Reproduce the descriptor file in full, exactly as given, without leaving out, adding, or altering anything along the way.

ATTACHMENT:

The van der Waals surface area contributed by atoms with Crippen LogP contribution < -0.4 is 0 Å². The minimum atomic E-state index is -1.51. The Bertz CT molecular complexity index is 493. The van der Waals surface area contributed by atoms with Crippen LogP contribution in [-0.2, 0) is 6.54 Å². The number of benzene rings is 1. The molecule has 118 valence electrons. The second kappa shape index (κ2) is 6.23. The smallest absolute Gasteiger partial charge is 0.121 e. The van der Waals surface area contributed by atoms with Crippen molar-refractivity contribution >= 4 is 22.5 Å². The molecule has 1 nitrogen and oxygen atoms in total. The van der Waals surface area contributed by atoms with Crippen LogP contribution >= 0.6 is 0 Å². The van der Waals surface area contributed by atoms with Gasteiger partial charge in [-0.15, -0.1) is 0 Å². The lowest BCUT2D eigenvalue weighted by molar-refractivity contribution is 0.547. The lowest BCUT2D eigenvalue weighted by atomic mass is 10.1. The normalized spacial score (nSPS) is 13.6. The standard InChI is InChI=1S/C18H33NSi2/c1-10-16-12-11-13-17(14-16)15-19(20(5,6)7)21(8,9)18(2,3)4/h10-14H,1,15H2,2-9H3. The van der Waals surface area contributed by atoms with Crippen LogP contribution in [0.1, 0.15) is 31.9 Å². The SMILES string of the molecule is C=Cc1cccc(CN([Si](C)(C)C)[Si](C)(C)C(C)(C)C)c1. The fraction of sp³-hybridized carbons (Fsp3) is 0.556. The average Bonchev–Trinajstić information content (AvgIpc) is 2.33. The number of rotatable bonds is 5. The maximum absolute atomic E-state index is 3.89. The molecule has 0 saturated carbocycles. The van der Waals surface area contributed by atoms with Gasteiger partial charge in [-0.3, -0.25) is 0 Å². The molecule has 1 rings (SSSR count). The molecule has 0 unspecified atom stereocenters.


The van der Waals surface area contributed by atoms with Crippen LogP contribution < -0.4 is 0 Å². The minimum atomic E-state index is -1.51. The Bertz CT molecular complexity index is 493. The van der Waals surface area contributed by atoms with Crippen LogP contribution in [-0.2, 0) is 6.54 Å². The number of benzene rings is 1. The molecule has 118 valence electrons. The second kappa shape index (κ2) is 6.23. The smallest absolute Gasteiger partial charge is 0.121 e. The van der Waals surface area contributed by atoms with Crippen molar-refractivity contribution >= 4 is 22.5 Å². The molecule has 1 nitrogen and oxygen atoms in total. The van der Waals surface area contributed by atoms with Crippen LogP contribution >= 0.6 is 0 Å². The van der Waals surface area contributed by atoms with Gasteiger partial charge in [-0.15, -0.1) is 0 Å². The lowest BCUT2D eigenvalue weighted by molar-refractivity contribution is 0.547. The lowest BCUT2D eigenvalue weighted by atomic mass is 10.1. The normalized spacial score (nSPS) is 13.6. The standard InChI is InChI=1S/C18H33NSi2/c1-10-16-12-11-13-17(14-16)15-19(20(5,6)7)21(8,9)18(2,3)4/h10-14H,1,15H2,2-9H3. The van der Waals surface area contributed by atoms with Crippen LogP contribution in [0.1, 0.15) is 31.9 Å². The SMILES string of the molecule is C=Cc1cccc(CN([Si](C)(C)C)[Si](C)(C)C(C)(C)C)c1. The fraction of sp³-hybridized carbons (Fsp3) is 0.556. The average Bonchev–Trinajstić information content (AvgIpc) is 2.33. The number of rotatable bonds is 5. The maximum absolute atomic E-state index is 3.89. The molecule has 0 saturated carbocycles. The van der Waals surface area contributed by atoms with Gasteiger partial charge in [-0.3, -0.25) is 0 Å². The molecule has 1 rings (SSSR count). The molecule has 0 unspecified atom stereocenters.